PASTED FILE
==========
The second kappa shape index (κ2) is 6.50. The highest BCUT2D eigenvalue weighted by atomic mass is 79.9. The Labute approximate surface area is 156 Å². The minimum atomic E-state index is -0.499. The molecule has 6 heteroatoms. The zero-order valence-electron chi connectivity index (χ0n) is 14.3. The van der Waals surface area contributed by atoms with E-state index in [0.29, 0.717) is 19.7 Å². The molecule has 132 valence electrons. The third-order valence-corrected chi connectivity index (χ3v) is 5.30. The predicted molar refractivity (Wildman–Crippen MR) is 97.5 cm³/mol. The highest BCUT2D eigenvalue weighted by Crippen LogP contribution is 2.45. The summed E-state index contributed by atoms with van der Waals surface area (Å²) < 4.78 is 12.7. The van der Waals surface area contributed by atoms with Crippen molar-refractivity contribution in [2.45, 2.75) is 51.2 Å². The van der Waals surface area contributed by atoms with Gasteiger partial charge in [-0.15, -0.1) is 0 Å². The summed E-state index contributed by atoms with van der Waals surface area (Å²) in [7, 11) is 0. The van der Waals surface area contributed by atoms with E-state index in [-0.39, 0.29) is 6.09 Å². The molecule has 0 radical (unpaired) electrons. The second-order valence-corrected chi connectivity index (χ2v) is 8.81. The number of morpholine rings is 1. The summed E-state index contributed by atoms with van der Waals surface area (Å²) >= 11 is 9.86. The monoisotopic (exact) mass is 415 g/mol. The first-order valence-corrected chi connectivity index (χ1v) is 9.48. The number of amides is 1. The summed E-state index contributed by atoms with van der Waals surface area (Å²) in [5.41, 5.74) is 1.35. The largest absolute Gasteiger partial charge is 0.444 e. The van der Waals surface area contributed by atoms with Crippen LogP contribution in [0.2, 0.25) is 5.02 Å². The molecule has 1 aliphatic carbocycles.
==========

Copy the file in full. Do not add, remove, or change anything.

The second kappa shape index (κ2) is 6.50. The highest BCUT2D eigenvalue weighted by atomic mass is 79.9. The Labute approximate surface area is 156 Å². The minimum atomic E-state index is -0.499. The molecule has 6 heteroatoms. The zero-order valence-electron chi connectivity index (χ0n) is 14.3. The van der Waals surface area contributed by atoms with E-state index in [0.29, 0.717) is 19.7 Å². The molecule has 132 valence electrons. The third-order valence-corrected chi connectivity index (χ3v) is 5.30. The predicted molar refractivity (Wildman–Crippen MR) is 97.5 cm³/mol. The highest BCUT2D eigenvalue weighted by Crippen LogP contribution is 2.45. The summed E-state index contributed by atoms with van der Waals surface area (Å²) < 4.78 is 12.7. The van der Waals surface area contributed by atoms with Crippen molar-refractivity contribution in [2.45, 2.75) is 51.2 Å². The van der Waals surface area contributed by atoms with Gasteiger partial charge in [-0.15, -0.1) is 0 Å². The summed E-state index contributed by atoms with van der Waals surface area (Å²) in [7, 11) is 0. The van der Waals surface area contributed by atoms with E-state index in [-0.39, 0.29) is 6.09 Å². The molecule has 0 radical (unpaired) electrons. The second-order valence-corrected chi connectivity index (χ2v) is 8.81. The number of morpholine rings is 1. The summed E-state index contributed by atoms with van der Waals surface area (Å²) >= 11 is 9.86. The monoisotopic (exact) mass is 415 g/mol. The first-order valence-corrected chi connectivity index (χ1v) is 9.48. The number of amides is 1. The summed E-state index contributed by atoms with van der Waals surface area (Å²) in [5.41, 5.74) is 1.35. The largest absolute Gasteiger partial charge is 0.444 e. The van der Waals surface area contributed by atoms with Crippen LogP contribution in [0.2, 0.25) is 5.02 Å². The molecule has 1 aliphatic carbocycles.